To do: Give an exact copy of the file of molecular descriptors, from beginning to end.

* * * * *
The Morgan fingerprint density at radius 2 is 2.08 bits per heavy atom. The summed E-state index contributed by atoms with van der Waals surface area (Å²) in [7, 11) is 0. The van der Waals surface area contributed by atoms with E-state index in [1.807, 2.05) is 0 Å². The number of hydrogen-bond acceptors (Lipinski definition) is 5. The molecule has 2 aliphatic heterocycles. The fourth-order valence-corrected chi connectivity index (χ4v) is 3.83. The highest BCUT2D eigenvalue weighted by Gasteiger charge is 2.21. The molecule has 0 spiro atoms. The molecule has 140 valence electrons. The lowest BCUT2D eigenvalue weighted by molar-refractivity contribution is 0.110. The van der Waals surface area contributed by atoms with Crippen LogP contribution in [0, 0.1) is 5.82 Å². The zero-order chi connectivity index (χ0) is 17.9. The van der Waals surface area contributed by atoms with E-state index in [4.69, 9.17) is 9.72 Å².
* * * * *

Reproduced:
The Morgan fingerprint density at radius 2 is 2.08 bits per heavy atom. The summed E-state index contributed by atoms with van der Waals surface area (Å²) in [7, 11) is 0. The van der Waals surface area contributed by atoms with E-state index in [1.807, 2.05) is 0 Å². The number of hydrogen-bond acceptors (Lipinski definition) is 5. The molecule has 2 aliphatic heterocycles. The fourth-order valence-corrected chi connectivity index (χ4v) is 3.83. The highest BCUT2D eigenvalue weighted by Gasteiger charge is 2.21. The molecule has 0 spiro atoms. The molecule has 140 valence electrons. The lowest BCUT2D eigenvalue weighted by molar-refractivity contribution is 0.110. The van der Waals surface area contributed by atoms with Crippen LogP contribution in [0, 0.1) is 5.82 Å². The zero-order chi connectivity index (χ0) is 17.9. The van der Waals surface area contributed by atoms with E-state index in [4.69, 9.17) is 9.72 Å².